Black History Month Ended. It Can't. (Part 2)

Almost 1 year ago, I wrote an Oped titled, Black History Month Ended. And it Shouldn’t. My reasons for writing this piece were to highlight the critical need for a cultural reboot in all of our schools. Students of color should be reminded every single day that they come from greatness.

A lot has changed since last spring.

  • There were calls to cancel Black History Month in Indiana.

  • In Louisiana, there were rallying cries from parents to reteach American history without the presence of racial and social-class components.

  • In Texas and Tennessee, schools banned books and classic novels that told stories of the Holocaust.

And that’s just to name a few.


Caring and competent educators, teaching with cultural relevancy in our schools have never been more needed than they are right now.


Building cultural expert knowledge about the contributions of Black and Indigenous People of Color (BIPOC) and teaching it all year round should be an expectation because Black and Brown history is American History.


What we know:

America’s teaching population is considered quite traditional— white, middle-class, and female. Our schools, however, are becoming increasingly diverse.


This mismatch between the culture of teachers and their students’ culture, directly impacts the classroom experience. Any incompatibilities experienced between a learner and their teacher can impact achievement.


White teachers, whose culture is different from their students’ culture, can create a contradictory learning environment. A learning environment that devalues Blackness and minimizes diverse social norms, linguistic expressions, and cultural conventions— all of which are experiences that are necessary to empower Black and Brown students to achieve personal success in life.


Research has long suggested that culture is an inescapable component of the learning process. Our cultural belonging, whether we are aware of it or not, determines how we think, behave, and learn. And in turn, our culture affects how we teach and treat others. Knowing who you are, what groups you belong to, and how you fit into the mainstream culture are essential, especially when teaching and leading diverse student populations.


Here’s an example

The relationship between language and literacy and culture is interconnected. Our culture influences how we communicate. However, how we teach literacy and language in our classrooms dictates what’s mainstream, appropriate, and professional. Additionally, this explains why the communication patterns of Black and Indigenous people are often deemed less valuable within white dominant mainstream culture. To this point, understanding how students of color fit into the mainstream culture is paramount to helping them see the purpose of what they are learning and how it impacts their future.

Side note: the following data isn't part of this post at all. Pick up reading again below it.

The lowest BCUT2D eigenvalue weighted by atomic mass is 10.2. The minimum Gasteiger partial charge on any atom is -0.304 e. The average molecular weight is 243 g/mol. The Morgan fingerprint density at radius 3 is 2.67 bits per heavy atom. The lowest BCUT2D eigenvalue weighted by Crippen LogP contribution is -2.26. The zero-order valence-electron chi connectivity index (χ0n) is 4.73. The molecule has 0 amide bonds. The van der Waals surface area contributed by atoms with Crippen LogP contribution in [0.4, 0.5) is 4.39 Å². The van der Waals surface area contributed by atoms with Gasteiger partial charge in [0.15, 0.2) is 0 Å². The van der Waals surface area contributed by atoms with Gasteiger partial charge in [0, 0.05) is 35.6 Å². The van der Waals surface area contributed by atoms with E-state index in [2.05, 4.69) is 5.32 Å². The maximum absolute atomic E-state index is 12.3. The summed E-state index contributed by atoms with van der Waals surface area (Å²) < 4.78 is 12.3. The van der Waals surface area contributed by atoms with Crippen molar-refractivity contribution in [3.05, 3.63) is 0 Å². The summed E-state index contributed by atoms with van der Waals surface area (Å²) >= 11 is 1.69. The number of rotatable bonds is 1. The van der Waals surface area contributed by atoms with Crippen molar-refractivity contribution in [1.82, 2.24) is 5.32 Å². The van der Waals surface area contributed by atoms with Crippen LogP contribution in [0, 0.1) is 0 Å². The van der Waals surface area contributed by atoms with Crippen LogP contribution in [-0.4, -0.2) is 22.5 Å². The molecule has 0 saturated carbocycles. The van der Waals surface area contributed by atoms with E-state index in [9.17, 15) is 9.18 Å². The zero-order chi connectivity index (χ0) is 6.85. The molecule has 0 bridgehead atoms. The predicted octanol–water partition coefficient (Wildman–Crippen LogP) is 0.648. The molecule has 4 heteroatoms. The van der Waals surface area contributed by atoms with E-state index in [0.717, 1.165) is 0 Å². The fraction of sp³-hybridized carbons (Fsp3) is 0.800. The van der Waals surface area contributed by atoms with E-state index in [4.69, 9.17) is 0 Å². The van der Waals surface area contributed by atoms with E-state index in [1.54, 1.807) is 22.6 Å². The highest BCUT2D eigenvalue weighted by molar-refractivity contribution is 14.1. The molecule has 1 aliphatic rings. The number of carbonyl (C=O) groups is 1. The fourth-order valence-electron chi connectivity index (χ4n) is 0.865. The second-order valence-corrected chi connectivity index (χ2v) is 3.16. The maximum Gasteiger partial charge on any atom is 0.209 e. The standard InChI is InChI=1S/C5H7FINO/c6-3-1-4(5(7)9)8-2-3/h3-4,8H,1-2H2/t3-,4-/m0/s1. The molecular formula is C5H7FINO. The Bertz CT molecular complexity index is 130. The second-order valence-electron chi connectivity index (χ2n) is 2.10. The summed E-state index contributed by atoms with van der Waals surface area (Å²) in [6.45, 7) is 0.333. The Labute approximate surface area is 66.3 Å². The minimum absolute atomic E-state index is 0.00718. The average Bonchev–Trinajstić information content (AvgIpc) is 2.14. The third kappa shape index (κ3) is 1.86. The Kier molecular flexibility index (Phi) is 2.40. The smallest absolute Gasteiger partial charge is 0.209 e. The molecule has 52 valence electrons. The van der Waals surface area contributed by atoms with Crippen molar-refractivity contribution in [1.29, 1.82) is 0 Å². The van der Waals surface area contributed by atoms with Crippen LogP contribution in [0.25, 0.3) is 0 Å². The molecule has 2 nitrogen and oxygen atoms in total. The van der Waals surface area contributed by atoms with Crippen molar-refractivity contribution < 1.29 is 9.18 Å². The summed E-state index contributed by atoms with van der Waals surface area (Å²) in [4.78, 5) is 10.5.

Ample studies have shown that the challenges Black students face in schools are highlighted by the difficulty educators have in ensuring their academic and social success. Reinforcing these challenges are stereotypical images of Black people as unintelligent, wild, untrustworthy, and powerless. These images have been propagated for generations and have been sensationalized in media, politics, and other popular discourse.


Teachers implementing cultural relevancy recognize how Black and Brown students are portrayed in society. In opposition to stereotypical images, they use positive and racially affirming identities that challenge monolithic views of minorities and prepare our youth to inspire a new vision.


So how do we get there?

“Without the appropriate training and support, even the most well-meaning teachers can unwittingly provide instruction that is irrelevant, ineffective, and even antagonistic to today’s diverse learners.”


To implement culturally relevant teaching practices you have to develop a carefully constructed curriculum. You must take pride in intricately weaving choice options and unconventional opportunities that best showcase what your students know and can do.


Use poetry and hip-hop lyrics to discuss topics of oppression, or have students design social media campaigns as a replacement for your stale debates and writing prompts. These examples rev up engagement, provide insight into your student's strengths and struggles, and they eliminate a one-size-fits-all experience.


It’s all about creating socially meaningful connections that intentionally string together rigorous and relevant skills to build upon student learning all throughout the day.


Taking big and controversial ideas and then stretching them across multiple cultures represented in your classroom, helps your students build their sociopolitical consciousness. It inspires them to see themselves as change agents, and it empowers a new generation of diverse thinkers to take over a multicultural world.

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